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The labour market for teachers

Author

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  • Arnaud Chevalier
  • Peter Dolton

Abstract

No abstract is available for this item.

Suggested Citation

  • Arnaud Chevalier & Peter Dolton, 2004. "The labour market for teachers," Working Papers 200411, School of Economics, University College Dublin.
  • Handle: RePEc:ucn:wpaper:200411
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    File URL: http://hdl.handle.net/10197/1296
    File Function: First version, 2004
    Download Restriction: no

    References listed on IDEAS

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    1. William E. Becker & William J. Baumol (ed.), 1995. "Assessing Educational Practices: The Contribution of Economics," MIT Press Books, The MIT Press, edition 1, volume 1, number 0262023989, January.
    2. Angrist, Joshua D. & Guryan, Jonathan, 2008. "Does teacher testing raise teacher quality? Evidence from state certification requirements," Economics of Education Review, Elsevier, vol. 27(5), pages 483-503, October.
    3. Daniel Aaronson & Lisa Barrow & William Sander, 2007. "Teachers and Student Achievement in the Chicago Public High Schools," Journal of Labor Economics, University of Chicago Press, vol. 25, pages 95-135.
    4. Arnaud Chevalier & Peter Dolton & Steven Mcintosh, 2007. "Recruiting and Retaining Teachers in the UK: An Analysis of Graduate Occupation Choice from the 1960s to the 1990s," Economica, London School of Economics and Political Science, vol. 74(293), pages 69-96, February.
    5. Dolton, Peter J, 1990. "The Economics of UK Teacher Supply: The Graduate's Decision," Economic Journal, Royal Economic Society, vol. 100(400), pages 91-104, Supplemen.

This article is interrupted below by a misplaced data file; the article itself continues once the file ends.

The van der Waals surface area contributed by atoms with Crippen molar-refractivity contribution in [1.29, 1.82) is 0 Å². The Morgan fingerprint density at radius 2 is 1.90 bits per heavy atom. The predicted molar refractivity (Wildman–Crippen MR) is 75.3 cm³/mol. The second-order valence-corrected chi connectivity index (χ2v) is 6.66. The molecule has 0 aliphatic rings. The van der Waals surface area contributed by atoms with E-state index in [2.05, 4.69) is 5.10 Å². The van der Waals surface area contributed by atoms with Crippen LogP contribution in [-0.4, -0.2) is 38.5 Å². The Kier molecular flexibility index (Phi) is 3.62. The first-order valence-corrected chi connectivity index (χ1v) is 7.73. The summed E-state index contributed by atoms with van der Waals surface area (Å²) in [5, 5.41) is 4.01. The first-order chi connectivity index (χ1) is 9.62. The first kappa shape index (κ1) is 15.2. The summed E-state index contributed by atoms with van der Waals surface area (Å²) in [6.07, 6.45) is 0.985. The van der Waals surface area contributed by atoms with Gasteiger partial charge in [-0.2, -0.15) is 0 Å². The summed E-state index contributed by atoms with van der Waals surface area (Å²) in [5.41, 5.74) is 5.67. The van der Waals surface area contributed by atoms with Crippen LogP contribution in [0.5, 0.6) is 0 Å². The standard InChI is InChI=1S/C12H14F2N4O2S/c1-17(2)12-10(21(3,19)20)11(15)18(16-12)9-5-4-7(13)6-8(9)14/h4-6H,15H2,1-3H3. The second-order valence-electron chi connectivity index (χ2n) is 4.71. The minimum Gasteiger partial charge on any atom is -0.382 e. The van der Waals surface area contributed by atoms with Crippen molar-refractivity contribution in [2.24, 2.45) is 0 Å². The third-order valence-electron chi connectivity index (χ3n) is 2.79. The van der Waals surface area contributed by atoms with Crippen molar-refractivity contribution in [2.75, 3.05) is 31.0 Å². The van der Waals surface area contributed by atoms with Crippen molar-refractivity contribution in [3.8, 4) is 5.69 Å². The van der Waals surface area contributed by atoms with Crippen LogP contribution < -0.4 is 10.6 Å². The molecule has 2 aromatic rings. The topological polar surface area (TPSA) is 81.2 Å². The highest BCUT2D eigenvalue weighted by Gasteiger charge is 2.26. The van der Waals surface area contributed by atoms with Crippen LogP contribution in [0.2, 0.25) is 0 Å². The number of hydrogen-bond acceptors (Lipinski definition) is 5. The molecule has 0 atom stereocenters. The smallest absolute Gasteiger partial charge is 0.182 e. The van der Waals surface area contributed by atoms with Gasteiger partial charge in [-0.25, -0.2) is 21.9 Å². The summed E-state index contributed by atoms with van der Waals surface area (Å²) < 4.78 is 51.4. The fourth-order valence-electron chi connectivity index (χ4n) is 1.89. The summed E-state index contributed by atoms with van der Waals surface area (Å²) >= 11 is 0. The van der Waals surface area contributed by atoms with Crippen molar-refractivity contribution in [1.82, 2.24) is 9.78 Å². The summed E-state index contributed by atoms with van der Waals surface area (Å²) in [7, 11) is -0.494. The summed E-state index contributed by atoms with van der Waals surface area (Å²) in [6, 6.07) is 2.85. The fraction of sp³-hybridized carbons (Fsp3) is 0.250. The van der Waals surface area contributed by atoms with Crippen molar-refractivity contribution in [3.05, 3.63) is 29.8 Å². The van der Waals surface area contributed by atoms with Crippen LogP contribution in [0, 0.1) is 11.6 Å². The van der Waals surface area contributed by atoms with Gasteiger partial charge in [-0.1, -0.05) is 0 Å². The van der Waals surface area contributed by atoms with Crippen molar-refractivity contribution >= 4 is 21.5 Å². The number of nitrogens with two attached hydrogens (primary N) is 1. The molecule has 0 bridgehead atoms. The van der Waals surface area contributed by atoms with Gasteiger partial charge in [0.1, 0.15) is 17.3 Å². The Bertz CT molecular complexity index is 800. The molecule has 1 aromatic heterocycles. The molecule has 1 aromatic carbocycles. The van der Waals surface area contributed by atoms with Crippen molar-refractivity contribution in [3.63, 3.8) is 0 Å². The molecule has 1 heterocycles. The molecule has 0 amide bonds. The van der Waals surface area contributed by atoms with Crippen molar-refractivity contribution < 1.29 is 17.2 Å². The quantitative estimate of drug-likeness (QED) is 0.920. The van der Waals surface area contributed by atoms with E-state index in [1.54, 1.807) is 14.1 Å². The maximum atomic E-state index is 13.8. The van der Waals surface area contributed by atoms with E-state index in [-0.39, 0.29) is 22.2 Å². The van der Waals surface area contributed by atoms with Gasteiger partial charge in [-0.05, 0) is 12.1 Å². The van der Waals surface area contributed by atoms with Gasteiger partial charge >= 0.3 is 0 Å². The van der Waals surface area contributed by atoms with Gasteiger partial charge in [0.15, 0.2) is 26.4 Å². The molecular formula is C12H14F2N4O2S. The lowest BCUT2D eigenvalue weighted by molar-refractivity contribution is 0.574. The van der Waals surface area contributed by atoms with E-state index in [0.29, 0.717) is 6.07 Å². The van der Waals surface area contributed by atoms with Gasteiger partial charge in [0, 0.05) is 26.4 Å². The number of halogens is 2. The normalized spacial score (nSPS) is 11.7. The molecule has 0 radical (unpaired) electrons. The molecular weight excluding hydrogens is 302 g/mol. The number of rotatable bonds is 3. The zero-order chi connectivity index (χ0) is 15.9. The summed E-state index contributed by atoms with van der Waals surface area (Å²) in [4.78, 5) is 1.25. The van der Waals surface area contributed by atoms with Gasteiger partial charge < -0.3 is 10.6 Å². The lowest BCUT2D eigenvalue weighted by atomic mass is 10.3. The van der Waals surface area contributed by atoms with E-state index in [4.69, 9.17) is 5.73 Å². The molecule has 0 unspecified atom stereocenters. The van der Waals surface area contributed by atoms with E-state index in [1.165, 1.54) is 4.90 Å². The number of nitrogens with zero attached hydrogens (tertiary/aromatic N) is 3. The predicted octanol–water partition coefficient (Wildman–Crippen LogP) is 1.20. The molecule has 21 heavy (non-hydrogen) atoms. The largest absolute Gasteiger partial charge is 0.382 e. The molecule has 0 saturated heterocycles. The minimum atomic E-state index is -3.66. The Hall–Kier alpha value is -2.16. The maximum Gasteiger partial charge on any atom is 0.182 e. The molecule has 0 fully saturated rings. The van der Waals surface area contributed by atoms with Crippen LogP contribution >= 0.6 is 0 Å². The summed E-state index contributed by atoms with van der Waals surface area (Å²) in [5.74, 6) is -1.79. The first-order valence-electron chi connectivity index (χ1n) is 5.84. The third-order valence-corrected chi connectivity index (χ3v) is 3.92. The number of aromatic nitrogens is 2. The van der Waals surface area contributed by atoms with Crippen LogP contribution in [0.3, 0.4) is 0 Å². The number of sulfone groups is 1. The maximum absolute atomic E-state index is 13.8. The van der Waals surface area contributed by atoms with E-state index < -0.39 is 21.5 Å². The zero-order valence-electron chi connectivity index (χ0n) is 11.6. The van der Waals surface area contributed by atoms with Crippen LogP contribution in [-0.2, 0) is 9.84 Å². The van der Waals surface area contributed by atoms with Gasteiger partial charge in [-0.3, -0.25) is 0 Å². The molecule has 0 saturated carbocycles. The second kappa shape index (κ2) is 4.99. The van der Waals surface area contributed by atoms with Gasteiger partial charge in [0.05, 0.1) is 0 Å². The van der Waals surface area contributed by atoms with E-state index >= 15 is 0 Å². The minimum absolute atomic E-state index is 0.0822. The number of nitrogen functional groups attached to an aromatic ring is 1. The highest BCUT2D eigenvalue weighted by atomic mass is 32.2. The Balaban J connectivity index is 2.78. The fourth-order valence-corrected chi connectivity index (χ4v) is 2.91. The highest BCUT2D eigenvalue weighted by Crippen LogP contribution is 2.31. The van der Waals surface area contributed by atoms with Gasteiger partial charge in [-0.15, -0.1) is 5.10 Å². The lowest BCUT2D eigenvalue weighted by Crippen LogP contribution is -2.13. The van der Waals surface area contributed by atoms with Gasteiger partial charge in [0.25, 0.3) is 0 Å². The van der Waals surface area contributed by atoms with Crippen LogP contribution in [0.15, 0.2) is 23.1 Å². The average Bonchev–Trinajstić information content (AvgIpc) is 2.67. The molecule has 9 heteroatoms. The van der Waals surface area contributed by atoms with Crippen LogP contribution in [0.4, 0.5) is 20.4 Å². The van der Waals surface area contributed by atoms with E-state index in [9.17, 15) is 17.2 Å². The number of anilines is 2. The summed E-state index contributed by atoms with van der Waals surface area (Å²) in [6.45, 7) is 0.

6. Dolton, P. J. & Makepeace, G. H., 1993. "Female labour force participation and the choice of occupation: The supply of teachers," European Economic Review, Elsevier, vol. 37(7), pages 1393-1411, October.
    7. Dolton, P J & Makepeace, G H & Van Der Klaauw, W, 1989. "Occupational Choice and Earnings Determination: The Role of Sample Selection and Non-pecuniary Factors," Oxford Economic Papers, Oxford University Press, vol. 41(3), pages 573-594, July.
    8. Bee, Malcolm & Dolton, Peter, 1995. "The Remuneration of School Teachers: Time Series and Cross-Section Evidence," The Manchester School of Economic & Social Studies, University of Manchester, vol. 63(1), pages 1-22, March.
    9. Dolton, Peter J & van der Klaauw, Wilbert, 1995. "Leaving Teaching in the UK: A Duration Analysis," Economic Journal, Royal Economic Society, vol. 105(429), pages 431-444, March.
    10. Dolton, Peter J & Mavromaras, Kostas G, 1994. "Intergenerational Occupational Choice Comparisons: The Case of Teachers in the UK," Economic Journal, Royal Economic Society, vol. 104(425), pages 841-863, July.
    11. Dolton, Peter J., 2006. "Teacher Supply," Handbook of the Economics of Education, Elsevier.
    12. Sean P. Corcoran & William N. Evans & Robert S. Schwab, 2002. "Changing Labor Market Opportunities for Women and the Quality of Teachers 1957-1992," NBER Working Papers 9180, National Bureau of Economic Research, Inc.
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    Citations

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    Cited by:

    1. Amodio, Francesco, 2009. "On Teachers Quality Decline," MPRA Paper 15796, University Library of Munich, Germany.
    2. Alessandro Belmonte & Aline Pennisi, 2013. "Impatto territoriale delle riforme dell’istruzione sul fabbisogno di insegnanti," SCIENZE REGIONALI, FrancoAngeli Editore, vol. 2013(1), pages 87-114.
    3. Clive Belfield & Celia Brown & Hywel Thomas, 2002. "Workplaces in the Education Sector in the United Kingdom: How do they Differ from those in Other Industries?," Education Economics, Taylor & Francis Journals, vol. 10(1), pages 49-69.
    4. Steve Machin & Anna Vignoles, 2005. "Education Policy in the UK," ifo DICE Report, ifo Institute - Leibniz Institute for Economic Research at the University of Munich, vol. 3(4), pages 64-74, 01.
    5. Richard Disney & Carl Emmerson & Gemma Tetlow, 2009. "The value of teachers' pensions," IFS Working Papers W09/07, Institute for Fiscal Studies.
    6. Francis Green & Stephen Machin & Richard Murphy & Yu Zhu, 2008. "Competition for private and state school teachers," CEE Discussion Papers 0094, Centre for the Economics of Education, LSE.

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